The other day Suhaiymah Manzoor-Khan, a popular Muslimah poet and blogger, drew my attention to an advertisement she’d seen in a mosque in Birmingham. It was from a BBC radio producer looking for “an older, Muslim woman who feels deeply tied to a traditional interpretation of Islam — who covers her hair or perhaps wears the niqab”. The BBC would arrange for the woman to “talk to another guest, a younger woman adopting a more liberal practice”. The encounter would not be a “confrontation or a debate” but rather “each guest would take turns to talk about the experiences that have led to their convictions, while the other guest listens”. The promise of “no confrontation” might be intended to reassure, but the insistence on an older woman in hijab or niqab and a younger woman who follows “more liberal practice” is clearly not intended to demolish any stereotypes.
What are the stereotypes? One is that hijab is associated with older women while younger women are more likely to be more ‘liberal’ and less religious, at least less openly religious. The other is that a woman who wears hijab is more likely to have conservative views than one who doesn’t. Both of these are baseless. I know, and have known in the past, many women who wear hijab and are, at least, not reactionary or harsh in their views on matters like the status of women in or out of the home or even things like abortion, while many older women who do not wear the hijab, as it is commonly understood now, are more likely to think women should be housewives and serve their husbands and in-laws. That’s true of a lot of first-generation immigrants; a lot of the women who converted or became religious at university in the 90s are now in their 40s and have children (or even grandchildren) of their own and there are older women who followed similar paths to the younger ladies, but it’s not fair to cast all these women as “older conservative Muslims” because many of them were in conflict with women (and men) of the generation before them. Some of those elders even opposed their wearing hijab.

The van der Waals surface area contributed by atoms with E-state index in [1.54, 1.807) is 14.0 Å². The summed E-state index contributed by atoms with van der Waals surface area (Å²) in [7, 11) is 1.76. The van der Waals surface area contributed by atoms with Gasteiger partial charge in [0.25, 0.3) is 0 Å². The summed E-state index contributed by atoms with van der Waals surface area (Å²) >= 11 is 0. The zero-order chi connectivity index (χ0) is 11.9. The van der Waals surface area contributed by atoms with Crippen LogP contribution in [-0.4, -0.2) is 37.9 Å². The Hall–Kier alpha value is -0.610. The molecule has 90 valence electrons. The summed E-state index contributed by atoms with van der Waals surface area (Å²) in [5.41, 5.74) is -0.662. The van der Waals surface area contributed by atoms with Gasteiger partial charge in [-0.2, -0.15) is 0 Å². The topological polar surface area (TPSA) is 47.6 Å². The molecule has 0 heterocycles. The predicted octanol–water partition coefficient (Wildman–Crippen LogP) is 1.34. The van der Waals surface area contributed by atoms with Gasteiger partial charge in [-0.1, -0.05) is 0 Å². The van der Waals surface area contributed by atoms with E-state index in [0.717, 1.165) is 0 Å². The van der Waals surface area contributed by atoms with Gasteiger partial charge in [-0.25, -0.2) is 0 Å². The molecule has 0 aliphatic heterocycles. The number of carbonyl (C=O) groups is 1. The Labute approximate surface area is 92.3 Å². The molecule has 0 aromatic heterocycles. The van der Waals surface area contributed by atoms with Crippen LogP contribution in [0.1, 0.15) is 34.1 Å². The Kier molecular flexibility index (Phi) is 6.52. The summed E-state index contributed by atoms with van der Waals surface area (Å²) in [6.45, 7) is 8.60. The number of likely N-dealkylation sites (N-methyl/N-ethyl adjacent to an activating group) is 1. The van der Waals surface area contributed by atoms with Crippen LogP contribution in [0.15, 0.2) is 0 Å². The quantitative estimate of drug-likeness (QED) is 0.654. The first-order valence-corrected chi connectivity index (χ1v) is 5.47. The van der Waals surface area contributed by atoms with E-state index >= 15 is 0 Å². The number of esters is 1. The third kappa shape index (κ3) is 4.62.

It is, in my opinion, a bad idea for mosques to allow this sort of advertising without some sort of debate among the management or some sort of consultation board. It should be understood that the media is not interested in portraying Muslims as they would like to be portrayed, or in taking a sober or nuanced view of the debates or conflicts within the Muslim community; in the case of Radio 4, their aim is to make “good drama” or headlines, even in documentaries, and to entertain a mostly white audience who want to be reassured that the ‘good’ Muslims who are willing to assimilate are predominant or growing and that ‘old’, alien customs are dying out; in the case of the more downmarket stations, they aim to give the impression of conflict and threat. This advertisement should have been refused on the grounds that it is based on ignorance and reinforces stereotypes, and this should have been explained: it’s not the community being stand-offish but wanting to protect itself from rising Islamophobia by participating in sensitive and thoughtful media coverage and not in its opposite.
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- Why ‘Islamophobia’ is relevant